Is there a typical day? The one thing I’m certain of is that a day can change with one phone call or email. Generally, I start everyday with email–it’s the first thing I do when I wake up. Once I’m in the office I read multiple newspapers (Los Angeles, New York and hometown papers of my clients) and various columns, websites. The majority of the day–when I’m in the office–is spent on the phone, sending and responding to emails or IMs and spreading the word about my clients.
What’s in your handbag?
Well, the answer must begin with which handbag I’m using today, since I’m known to change them almost daily. Essential items: cell phone; blackberry (with additional back-up cell phone); lanyard with at least one band laminate and flashlight; earplugs; black and/or silver sharpie (someone may need to sign an autograph); passport–if I’m on the road (because you just never know); gum, candy, mints; way too many lip glosses; and last, but not least, my bag of good luck charms.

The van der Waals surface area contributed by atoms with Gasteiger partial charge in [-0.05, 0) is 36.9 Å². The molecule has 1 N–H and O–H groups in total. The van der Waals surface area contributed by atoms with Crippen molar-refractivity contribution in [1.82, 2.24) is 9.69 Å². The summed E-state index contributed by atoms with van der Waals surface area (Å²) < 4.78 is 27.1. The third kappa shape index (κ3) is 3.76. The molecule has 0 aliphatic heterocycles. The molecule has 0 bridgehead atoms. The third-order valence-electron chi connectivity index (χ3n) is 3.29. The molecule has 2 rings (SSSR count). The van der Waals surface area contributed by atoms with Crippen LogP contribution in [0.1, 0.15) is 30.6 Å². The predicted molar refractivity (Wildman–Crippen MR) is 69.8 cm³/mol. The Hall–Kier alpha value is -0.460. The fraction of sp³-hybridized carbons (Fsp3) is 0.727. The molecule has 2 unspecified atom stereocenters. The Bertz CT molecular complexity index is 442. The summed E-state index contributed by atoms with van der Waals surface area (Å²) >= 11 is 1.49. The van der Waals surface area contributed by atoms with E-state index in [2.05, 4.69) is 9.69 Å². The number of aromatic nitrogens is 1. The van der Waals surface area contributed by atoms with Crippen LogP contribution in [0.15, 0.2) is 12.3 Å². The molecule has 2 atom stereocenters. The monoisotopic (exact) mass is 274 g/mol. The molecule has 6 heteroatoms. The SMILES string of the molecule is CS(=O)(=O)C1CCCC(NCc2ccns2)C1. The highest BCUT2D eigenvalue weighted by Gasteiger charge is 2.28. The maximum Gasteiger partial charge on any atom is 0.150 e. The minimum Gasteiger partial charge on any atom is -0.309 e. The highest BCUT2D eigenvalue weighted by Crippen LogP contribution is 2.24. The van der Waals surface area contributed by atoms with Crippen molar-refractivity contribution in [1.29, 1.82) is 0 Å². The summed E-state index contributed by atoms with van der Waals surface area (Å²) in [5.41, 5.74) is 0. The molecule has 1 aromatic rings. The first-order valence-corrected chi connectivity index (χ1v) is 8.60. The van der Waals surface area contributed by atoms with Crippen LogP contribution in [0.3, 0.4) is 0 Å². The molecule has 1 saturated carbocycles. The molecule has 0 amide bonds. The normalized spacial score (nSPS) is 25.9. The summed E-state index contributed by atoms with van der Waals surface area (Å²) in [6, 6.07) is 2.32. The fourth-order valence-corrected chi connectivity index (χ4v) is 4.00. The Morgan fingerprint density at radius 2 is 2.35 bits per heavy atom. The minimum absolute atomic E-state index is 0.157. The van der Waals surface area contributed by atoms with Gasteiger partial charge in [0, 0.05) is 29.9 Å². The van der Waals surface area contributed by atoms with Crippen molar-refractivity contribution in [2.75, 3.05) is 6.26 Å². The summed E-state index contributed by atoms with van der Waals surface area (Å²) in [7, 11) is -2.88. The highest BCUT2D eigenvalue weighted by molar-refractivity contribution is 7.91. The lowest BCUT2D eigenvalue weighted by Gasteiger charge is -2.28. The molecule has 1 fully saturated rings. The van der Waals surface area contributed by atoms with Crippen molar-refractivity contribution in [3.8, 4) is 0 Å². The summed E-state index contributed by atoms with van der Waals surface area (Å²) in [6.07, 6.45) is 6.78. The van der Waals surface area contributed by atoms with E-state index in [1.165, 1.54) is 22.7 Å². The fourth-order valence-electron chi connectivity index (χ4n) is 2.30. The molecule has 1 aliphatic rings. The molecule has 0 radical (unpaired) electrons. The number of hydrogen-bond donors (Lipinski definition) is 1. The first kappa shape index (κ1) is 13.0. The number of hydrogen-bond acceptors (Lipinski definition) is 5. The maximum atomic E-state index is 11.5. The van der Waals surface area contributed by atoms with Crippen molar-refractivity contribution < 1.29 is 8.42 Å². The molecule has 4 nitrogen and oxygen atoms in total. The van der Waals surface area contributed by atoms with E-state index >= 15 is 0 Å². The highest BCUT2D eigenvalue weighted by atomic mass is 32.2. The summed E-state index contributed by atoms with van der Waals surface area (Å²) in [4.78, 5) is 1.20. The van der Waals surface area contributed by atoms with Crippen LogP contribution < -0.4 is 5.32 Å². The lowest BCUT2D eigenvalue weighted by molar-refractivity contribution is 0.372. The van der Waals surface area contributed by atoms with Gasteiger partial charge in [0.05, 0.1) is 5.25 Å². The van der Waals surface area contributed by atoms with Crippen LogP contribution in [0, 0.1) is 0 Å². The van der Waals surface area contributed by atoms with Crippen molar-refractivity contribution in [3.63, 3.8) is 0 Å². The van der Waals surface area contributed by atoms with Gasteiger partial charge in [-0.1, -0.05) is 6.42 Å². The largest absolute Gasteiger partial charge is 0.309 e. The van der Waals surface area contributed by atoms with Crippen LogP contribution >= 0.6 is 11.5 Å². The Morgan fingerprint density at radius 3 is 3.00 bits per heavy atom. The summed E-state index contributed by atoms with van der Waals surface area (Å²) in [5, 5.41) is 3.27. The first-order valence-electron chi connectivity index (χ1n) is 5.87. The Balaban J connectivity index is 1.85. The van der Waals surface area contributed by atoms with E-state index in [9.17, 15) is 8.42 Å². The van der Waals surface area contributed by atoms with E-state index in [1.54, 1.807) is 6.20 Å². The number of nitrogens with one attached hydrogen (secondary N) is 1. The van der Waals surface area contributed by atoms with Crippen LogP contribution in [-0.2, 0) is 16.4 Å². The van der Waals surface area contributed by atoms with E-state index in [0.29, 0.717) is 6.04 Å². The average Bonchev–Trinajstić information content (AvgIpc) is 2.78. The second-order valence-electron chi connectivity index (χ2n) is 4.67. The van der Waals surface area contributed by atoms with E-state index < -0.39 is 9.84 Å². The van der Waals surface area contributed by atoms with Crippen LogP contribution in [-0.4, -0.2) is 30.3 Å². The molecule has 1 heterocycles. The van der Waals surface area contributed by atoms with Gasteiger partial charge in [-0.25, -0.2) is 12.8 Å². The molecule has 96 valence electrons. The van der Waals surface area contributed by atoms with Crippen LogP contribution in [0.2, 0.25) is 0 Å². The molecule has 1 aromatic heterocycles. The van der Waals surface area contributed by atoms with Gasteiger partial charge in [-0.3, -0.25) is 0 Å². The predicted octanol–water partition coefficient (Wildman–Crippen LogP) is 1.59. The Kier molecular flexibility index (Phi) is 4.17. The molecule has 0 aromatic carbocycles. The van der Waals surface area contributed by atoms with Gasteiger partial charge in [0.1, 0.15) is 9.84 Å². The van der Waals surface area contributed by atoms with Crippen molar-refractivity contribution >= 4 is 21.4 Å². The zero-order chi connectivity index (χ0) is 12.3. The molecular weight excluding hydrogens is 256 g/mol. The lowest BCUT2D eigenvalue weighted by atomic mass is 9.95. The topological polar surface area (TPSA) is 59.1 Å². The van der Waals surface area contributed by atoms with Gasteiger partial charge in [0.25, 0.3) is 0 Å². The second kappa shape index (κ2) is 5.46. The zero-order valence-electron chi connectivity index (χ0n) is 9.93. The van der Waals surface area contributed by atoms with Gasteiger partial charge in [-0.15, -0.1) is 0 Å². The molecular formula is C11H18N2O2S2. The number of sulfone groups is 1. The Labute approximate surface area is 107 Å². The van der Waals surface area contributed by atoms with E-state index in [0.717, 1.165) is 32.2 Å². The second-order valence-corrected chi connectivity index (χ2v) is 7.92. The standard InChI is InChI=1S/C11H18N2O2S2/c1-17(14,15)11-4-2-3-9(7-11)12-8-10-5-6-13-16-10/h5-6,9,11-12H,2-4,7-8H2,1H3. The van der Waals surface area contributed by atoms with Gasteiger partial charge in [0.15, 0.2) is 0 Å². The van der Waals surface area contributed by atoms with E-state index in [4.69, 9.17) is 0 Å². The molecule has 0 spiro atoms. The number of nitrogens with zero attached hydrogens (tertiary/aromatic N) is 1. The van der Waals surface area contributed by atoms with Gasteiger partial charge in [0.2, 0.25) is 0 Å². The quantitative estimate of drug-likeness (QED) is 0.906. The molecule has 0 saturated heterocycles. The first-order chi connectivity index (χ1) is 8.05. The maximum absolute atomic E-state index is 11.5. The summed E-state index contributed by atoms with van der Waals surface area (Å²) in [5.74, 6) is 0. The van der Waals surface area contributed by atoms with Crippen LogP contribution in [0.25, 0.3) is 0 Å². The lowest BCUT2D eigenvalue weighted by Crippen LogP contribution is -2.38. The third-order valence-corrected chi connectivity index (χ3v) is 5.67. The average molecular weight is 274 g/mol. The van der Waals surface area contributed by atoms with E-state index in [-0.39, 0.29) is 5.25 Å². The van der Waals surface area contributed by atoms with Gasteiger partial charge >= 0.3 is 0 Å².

What was your first job in the industry?
While I was in college I worked at the Greek Theatre in Los Angeles’ Griffith Park. This was really just my way of seeing live music all summer long. It truly was a remarkable experience and I believe that in the three years I worked there my life career choice was made. I saw so many great performances and met many amazing artists–everyone from REM and INXS to Neil Diamond and Placido Domingo. That was it, the music business was in my blood and the rest, as they say, is history.
What would your friends be most surprised to learn about you?
I think some people would be surprised by my affinity for football. I sometimes wake up on Sunday mornings and watch football for a few hours before doing all the things I’m supposed to be doing. I think this goes back to high school and the fact that the first writing I really did was covering football for the school paper and I had to learn all about it.
Who’s your career role model?
In my career I’ve been fortunate to work with some of the most talented people in this business, and not only the artists–but so many people behind the scenes. I feel like each and every person I’ve come in contact with has somehow influenced me and all have contributed to making me the publicist I am today. Yes, I’ve had some difficult experiences, but the truth is, the hardest situations have somehow made me stronger and taught me more than I would have ever guessed.
What’s the best thing about your job?